My taste in music is broad and varied but I don’t think I’d ever conflate a Barry Manilow song with Shostakovich: Symphony No. 5.
Except today wasn’t like most days, it was Yom Kippur, the Jewish Day Of Atonement.
I spent 25 years reading Torah on Yom Kippur and though it has been a couple since my last time I still think about it.
It meant something to me and sometimes I miss doing it.
It was somewhere around 2 PM and I was distracting myself from my hunger by listening to music and thinking about the past year and the year to come.
Somewhere during the middle of the piece I thought I heard Barry Manilow singing This One’s For You.
It made no sense to me because I knew I wasn’t listening to a mashup and I couldn’t place where the music was coming from.
Not to mention the shock I felt when I realized I knew what song it was. I am not a 70 something year-old Jewish woman, it is not normally what I listen to.
The Symphony We Write
What I will say I appreciate about Manilow is that many of his songs tell a story and I am a sucker for a good story.
But sometimes the reason I go to classical music is I want to write my own story inside my head and the music helps me find, words, rhythm and ideas.
Especially when it is layered and there are multiple sections and instruments weaving a musical tapestry.
It reminds of about how I have dreamed about writing a symphony and having it performed.
I don’t know how to read or write music, but sometimes I think about learning how or at least finding out what it would take to do so.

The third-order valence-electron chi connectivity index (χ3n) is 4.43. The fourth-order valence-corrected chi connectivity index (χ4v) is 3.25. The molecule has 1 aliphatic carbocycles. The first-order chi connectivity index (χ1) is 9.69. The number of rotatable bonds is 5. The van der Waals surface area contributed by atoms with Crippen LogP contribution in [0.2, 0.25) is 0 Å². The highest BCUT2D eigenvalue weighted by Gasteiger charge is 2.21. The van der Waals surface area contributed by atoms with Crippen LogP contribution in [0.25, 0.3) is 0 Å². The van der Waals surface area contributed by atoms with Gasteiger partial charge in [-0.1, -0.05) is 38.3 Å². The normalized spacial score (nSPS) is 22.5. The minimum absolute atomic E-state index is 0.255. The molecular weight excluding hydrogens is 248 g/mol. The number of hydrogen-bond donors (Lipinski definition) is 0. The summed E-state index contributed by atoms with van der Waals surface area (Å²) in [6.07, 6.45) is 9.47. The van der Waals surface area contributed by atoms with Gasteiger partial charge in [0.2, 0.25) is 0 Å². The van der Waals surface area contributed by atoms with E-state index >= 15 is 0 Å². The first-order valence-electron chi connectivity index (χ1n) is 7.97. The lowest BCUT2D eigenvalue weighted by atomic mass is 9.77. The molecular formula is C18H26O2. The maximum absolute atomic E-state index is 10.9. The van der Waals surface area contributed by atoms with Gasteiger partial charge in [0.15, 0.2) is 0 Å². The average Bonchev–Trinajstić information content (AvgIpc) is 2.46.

I like creating with words and I expect I would very much enjoy doing so with music.
It begs the question of whether it is something I’ll only dream about or attempt.
And I suppose it begs the question of how much time is required to learn and or do what is required to create such a thing.
I have been writing for so long now it doesn’t take much effort to call the words from inside my head and command them to dance upon the page.
We can debate about the quality of such work and discuss how much is related to talent and hard work, but this stuff is relatively easy.
Creating music, well I don’t know how hard that is.
The Complexities Of Life
Somewhere towards the end of the day I lay upon my recliner, closed my eyes and focused upon the past year.
It was filled with some of the most challenging moments I have experienced and some of those spilled over into the current year.
Intermixed with this were some very exciting moments that came from hard word and significant effort.
I suppose the confluence of the good and bad is another reminder of the complexities of life and how we can’t control much of what happens, we have to just go with it.
There were moments where I put myself out there and tried to make some things happen and was shot down.
I don’t let those things prevent me from trying again or feeling like I am incapable of overcoming the challenges we all face.
If people were the reason something didn’t happen I figure it is their loss and if it was a project, well I’ll find another approach.
People like to tell you what you should or shouldn’t do.
The thing to remember is much of their advice is based upon what is good for them and not upon what is good for you.
So you need to determine who has your interests at heart and who is only referring to theirs.
There is a satisfaction and reward that comes from overcoming some things and meeting certain objectives that cannot be earned in any other way.
If I ever write that symphony maybe it will be my symphony of life or maybe it will be something different.
Just as long as it tells a story and has layers to it.
Just before I broke my fast I reminded myself to focus on doing more and being better than in the past and of releasing what doesn’t serve me.
Time is short and I am grateful for new beginnings.